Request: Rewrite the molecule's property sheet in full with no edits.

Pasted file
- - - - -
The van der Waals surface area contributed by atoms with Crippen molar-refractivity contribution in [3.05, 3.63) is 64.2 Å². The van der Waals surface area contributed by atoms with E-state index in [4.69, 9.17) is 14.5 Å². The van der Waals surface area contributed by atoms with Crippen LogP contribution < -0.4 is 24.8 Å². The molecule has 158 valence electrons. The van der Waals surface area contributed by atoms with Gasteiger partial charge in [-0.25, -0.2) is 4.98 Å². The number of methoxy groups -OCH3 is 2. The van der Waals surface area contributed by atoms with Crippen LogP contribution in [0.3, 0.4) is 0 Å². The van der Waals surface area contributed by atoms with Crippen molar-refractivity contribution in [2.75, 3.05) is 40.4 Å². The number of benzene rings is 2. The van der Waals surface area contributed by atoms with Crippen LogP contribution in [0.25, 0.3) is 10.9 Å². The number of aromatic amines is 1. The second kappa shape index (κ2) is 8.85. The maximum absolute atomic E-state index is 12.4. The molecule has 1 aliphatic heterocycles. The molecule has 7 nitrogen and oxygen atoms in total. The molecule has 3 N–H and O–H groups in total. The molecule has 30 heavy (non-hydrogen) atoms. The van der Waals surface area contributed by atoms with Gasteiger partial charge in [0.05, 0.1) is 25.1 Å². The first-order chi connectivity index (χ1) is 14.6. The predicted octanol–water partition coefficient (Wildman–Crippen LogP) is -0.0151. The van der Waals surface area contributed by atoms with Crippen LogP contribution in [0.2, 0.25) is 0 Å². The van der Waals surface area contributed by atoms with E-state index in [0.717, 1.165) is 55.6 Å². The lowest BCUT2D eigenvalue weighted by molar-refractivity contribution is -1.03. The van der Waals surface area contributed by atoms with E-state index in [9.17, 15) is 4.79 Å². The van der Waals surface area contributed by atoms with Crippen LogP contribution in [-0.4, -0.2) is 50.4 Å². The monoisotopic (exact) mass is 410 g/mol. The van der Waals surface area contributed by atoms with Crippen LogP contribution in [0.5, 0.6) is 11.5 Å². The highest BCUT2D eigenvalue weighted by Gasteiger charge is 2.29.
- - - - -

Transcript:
The van der Waals surface area contributed by atoms with Crippen molar-refractivity contribution in [3.05, 3.63) is 64.2 Å². The van der Waals surface area contributed by atoms with E-state index in [4.69, 9.17) is 14.5 Å². The van der Waals surface area contributed by atoms with Crippen LogP contribution < -0.4 is 24.8 Å². The molecule has 158 valence electrons. The van der Waals surface area contributed by atoms with Gasteiger partial charge in [-0.25, -0.2) is 4.98 Å². The number of methoxy groups -OCH3 is 2. The van der Waals surface area contributed by atoms with Crippen LogP contribution in [0.3, 0.4) is 0 Å². The van der Waals surface area contributed by atoms with Crippen molar-refractivity contribution in [2.75, 3.05) is 40.4 Å². The number of benzene rings is 2. The van der Waals surface area contributed by atoms with Crippen LogP contribution in [0.25, 0.3) is 10.9 Å². The number of aromatic amines is 1. The second kappa shape index (κ2) is 8.85. The maximum absolute atomic E-state index is 12.4. The molecule has 1 aliphatic heterocycles. The molecule has 7 nitrogen and oxygen atoms in total. The molecule has 3 N–H and O–H groups in total. The molecule has 30 heavy (non-hydrogen) atoms. The van der Waals surface area contributed by atoms with Gasteiger partial charge in [0.05, 0.1) is 25.1 Å². The first-order chi connectivity index (χ1) is 14.6. The predicted octanol–water partition coefficient (Wildman–Crippen LogP) is -0.0151. The van der Waals surface area contributed by atoms with Crippen LogP contribution in [0.2, 0.25) is 0 Å². The van der Waals surface area contributed by atoms with E-state index in [0.717, 1.165) is 55.6 Å². The lowest BCUT2D eigenvalue weighted by molar-refractivity contribution is -1.03. The van der Waals surface area contributed by atoms with E-state index in [9.17, 15) is 4.79 Å². The van der Waals surface area contributed by atoms with Crippen LogP contribution in [-0.4, -0.2) is 50.4 Å². The monoisotopic (exact) mass is 410 g/mol. The van der Waals surface area contributed by atoms with Crippen LogP contribution in [0.5, 0.6) is 11.5 Å². The highest BCUT2D eigenvalue weighted by Gasteiger charge is 2.29.